Luke 9:23 - Living For Eternity

If any man will come after me,
let him deny himself,
and take up his cross daily,
and follow me.
Luke 9:23, 24 (KJV)

To deny oneself is not a call to a colorless life.  Rather, it is a call to
deny the baser nature and pursue the higher spiritual levels of living to
which Jesus points.  [Annotated SB]

An entire sacrifice of the lower life, or a willingness to make such a
sacrifice, is indispensable to the preservation of the higher life. The man
who cannot bring himself to surrender the one for the sake of the other will
eventually lose both. [Jamieson, Fausset, And Brown Commentary]

God wants to bring you into union with Himself, but unless you are willing
to give up your right to yourself, He cannot. "...let him deny himself...."
Then the real life-the spiritual life-is allowed the opportunity to grow.
[In His Time; My Utmost For His Highest re Mat.16:24]

The cross was well known as an instrument of death, so it represents here
the death or separation from the old life that must mark a disciple. [Ryrie

Calvary's cross was God's will for Jesus, so our "cross" is whatever God's
will for us is each day. That will may involve pain, but often involves joy.
There may be tears, but our cross also carries shouts and singing. The one
thing that we can be sure of, however, is that our cross calls us to daily
choose God's will in preference to our own, and thus demands the most
significant kind of self-denial. [The 365-Day Devotional Commentary]

To follow Christ faithfully, the Christian disciple must give up
self-interest and die to the sin of disobedience. Failure to follow Christ
in daily obedience reveals that Christ is not Lord. Such failure is sin.
[Disciple SB]

To follow Jesus requires self-denial, complete dedication and willing
obedience. [NIV SB]

Jesus demanded the consecration of the whole man to his cause. [Wycliffe
Bible Commentary]

Jesus' disciples are not to use their lives on earth for their own
pleasure--they should spend their lives serving God and people. [Life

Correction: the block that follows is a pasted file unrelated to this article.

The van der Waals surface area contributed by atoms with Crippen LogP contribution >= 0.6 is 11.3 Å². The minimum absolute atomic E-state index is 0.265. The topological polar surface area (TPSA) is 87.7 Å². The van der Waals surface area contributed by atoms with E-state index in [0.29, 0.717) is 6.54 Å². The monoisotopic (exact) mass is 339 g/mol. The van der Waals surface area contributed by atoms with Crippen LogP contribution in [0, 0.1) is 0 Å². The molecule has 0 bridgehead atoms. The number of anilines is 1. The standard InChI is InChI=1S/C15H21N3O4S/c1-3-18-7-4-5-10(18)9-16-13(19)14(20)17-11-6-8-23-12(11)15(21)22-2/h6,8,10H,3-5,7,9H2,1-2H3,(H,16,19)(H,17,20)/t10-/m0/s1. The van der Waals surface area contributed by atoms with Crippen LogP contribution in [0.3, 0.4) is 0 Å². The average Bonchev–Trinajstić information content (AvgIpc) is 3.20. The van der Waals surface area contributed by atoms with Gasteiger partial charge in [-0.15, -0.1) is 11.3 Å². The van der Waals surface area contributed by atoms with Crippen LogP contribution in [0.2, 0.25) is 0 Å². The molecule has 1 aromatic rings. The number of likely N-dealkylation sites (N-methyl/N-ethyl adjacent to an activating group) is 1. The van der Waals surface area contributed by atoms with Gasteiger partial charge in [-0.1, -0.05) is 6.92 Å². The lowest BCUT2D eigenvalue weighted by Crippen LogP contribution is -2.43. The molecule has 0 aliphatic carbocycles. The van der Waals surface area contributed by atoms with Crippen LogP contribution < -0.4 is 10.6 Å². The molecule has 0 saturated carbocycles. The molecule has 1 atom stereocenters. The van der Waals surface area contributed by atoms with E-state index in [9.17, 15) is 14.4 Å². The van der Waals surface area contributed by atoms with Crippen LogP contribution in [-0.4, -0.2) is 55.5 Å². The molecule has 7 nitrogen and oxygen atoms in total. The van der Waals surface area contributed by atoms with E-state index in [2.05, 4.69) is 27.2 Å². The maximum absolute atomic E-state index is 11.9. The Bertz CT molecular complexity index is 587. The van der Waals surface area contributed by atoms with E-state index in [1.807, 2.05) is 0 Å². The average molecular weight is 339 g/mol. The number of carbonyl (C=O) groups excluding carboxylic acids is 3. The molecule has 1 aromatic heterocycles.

Application SB]

The Christian must realize that he is given life, not to keep for himself
but to spend for others; not to husband its flame but to burn it out for
Christ and for men. [Barclay Commentary]

Salvation is God's gift to us because Jesus died for us on the cross.
Discipleship is our gift to Him as we take up our cross, die to self, and
follow the Lord in everything. [Wiersbe Expository Outlines]

Jesus places mankind in two categories:  those who follow Him and those who
do not.  Those who follow Him are in the minority and must struggle against
the current of our time in order to be obedient to Him.  The Lord calls His
followers to a life of selflessness; the world encourages each to get all
that he can.  The Lord calls His followers to a life of patient waiting; the
world urges immediate gratification.  The Lord calls His followers to labor
for the kingdom; the world strives for bigger, better, and the most now.
What do you do more than others?  Are you more selfless or selfish?  Are you
waiting or striving?  Does what you do have eternal or temporal
significance?  Think about it! [In His Time; Walk With Wisdom re Mat.5:47]

     Follow Me (v. 23). The Living Bible renders this beautifully and well:
"Keep close to Me."
     How can you and I ever find the strength to reject the old in us, and
decide daily to do God's will? By ourselves, we can't. But we have
Jesus' invitation, "Keep close to Me."
     Jesus does not invite us to a "by-rule" way of life. Jesus invites us
to personal relationship. As we do keep close to Christ, He encourages
us and enables us. Jesus provides the power we need to live
triumphantly, and to grow in that new life which, ultimately, is His.
     This, then, is both the way and the necessity of discipleship. To be or
not to be disciples is the choice we face: on it hinges the finding or
losing of our new selves. We can be disciples as we deny the old in us,
choose God's will daily, and follow close to Christ. [Victor Teacher's

This is our destiny. We are to be like God throughout eternity, and, in this
world, to become more and more like Him all the time. . . We can choose to
live the old way, by the values and motives that move men in this world. We
can live the old life, and let the new remain unnourished, buried deep with
in us. If we do so choose, what we lose is ourselves, our experience on this
earth of the person we could have been. . . .Will you lose your old life, or
are you determined to hold tightly to it, to try and save your "self"? Or
will you let go, turn away from the old for Jesus' sake, and in so doing
become the new, the true, you?

You and I, warped as we have been by sin, are given the choice of holding on
to the old self, or by complete commitment to God, experiencing a
transformation that will make us loving, beautiful, and new. If we choose to
reject the will of God, and hang onto the old self, we lose. But if we
choose to reject our old self, and do the will of God, we win. And our prize
is the new self Jesus will help us become. [The 365-Day Devotional